No, Japan is not opening for tourism today, or next week, but the country may not be closed to tourists for all that much longer. In fact, it’s rolling back restrictions from 159 countries as of October, but only for select visitors.
The country is said to be rapidly expanding eligible international visitors, with a new selection of travelers including students, health workers and those embarking on long stay cultural journeys allowed to enter the country from October. It’s not entirely the news you’re looking for, but it’s a huge step towards once again visiting this enchanting country.
Japan Expands Entry To 159 Countries, But Not Tourists
After successful negotiations of Travel Bubbles within Asia, Japan is said to be opening to travelers from 159 countries who fall under certain entry categories, geared around longer term stays. According to Nikkei, foreign students, medical workers and all those participating in “cultural activities” are the next to be cleared for landing into Japan, as early as October 1st.
While cultural activities may sound like a clever way for tourists to apply, the new plans call for stays of at least 90 days, and will require 14 days of quarantine upon arrival in Japan. Short term tourist visas are not part of any current plans.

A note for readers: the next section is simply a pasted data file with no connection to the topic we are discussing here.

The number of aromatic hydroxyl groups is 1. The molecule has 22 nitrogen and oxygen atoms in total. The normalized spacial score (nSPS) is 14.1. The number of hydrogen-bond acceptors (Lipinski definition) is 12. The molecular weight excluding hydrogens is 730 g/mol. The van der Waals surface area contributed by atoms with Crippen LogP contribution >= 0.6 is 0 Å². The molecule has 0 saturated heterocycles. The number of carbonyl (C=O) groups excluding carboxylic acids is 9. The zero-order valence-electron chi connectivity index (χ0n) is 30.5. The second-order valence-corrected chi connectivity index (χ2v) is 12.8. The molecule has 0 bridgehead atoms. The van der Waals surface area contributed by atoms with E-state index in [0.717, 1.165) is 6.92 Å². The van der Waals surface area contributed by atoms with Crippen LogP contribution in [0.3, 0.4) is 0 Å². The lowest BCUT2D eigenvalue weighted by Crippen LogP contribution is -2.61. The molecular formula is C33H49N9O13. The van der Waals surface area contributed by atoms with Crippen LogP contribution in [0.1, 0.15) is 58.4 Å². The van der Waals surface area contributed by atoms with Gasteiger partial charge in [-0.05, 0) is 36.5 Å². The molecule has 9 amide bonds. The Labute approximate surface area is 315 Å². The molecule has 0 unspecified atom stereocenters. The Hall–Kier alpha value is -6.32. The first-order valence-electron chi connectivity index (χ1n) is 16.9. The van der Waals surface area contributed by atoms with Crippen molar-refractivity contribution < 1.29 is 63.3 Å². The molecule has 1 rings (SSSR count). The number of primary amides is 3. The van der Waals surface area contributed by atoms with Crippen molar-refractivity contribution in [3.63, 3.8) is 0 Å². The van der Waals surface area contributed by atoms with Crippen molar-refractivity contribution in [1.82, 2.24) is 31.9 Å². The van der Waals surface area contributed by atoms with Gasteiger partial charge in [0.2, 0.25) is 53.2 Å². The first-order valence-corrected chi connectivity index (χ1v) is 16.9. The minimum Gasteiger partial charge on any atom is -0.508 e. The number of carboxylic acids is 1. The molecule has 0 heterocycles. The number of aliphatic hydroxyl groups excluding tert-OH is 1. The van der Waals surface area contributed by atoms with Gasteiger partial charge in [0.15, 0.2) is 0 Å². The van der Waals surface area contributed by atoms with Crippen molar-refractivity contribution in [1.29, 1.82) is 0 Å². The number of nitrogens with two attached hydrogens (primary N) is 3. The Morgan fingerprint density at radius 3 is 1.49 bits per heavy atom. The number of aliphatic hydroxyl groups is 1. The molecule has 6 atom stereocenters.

Reports suggest the Japanese Government is looking into potential safe alternatives to quarantine, and will consider giving travelers a chance at testing their way out, after 5-7 day. It’s unclear whether 14 day quarantine plans include mandatory use of government facilities, or self certified isolation.
Japan Reopening Travel in Phases
Initial visitor numbers under the new scheme will be limited to 1,000 arrivals per day, and are subject to the ever changing epidemiological situation around the world. Japan is not opening for a free for all of mass tourism, but this is a huge step in reversing the course on the current ban, which applies to 159 countries.
Depending on the definition of cultural activities, this could be an opportunity for long stay visitors to apply as part of the new program. Most encouragingly, the latest news from Japan is in line with plans to reboot tourism, announced as part of reinvigorating the overall economy.
Japan always planned to open to business travelers first, students second, and then if both proved successful, leisure travel visitors could follow shortly thereafter. But after Australia’s announcement that borders would remain closed until 2021 at the earliest, many feared Asia and Pacific would be off limits for years to come.
The latest news from Japan is an encouraging sign that Asia may not be off limits to western visitors for long. If student arrivals prove successful, tourists are up next. The news can’t come soon enough.
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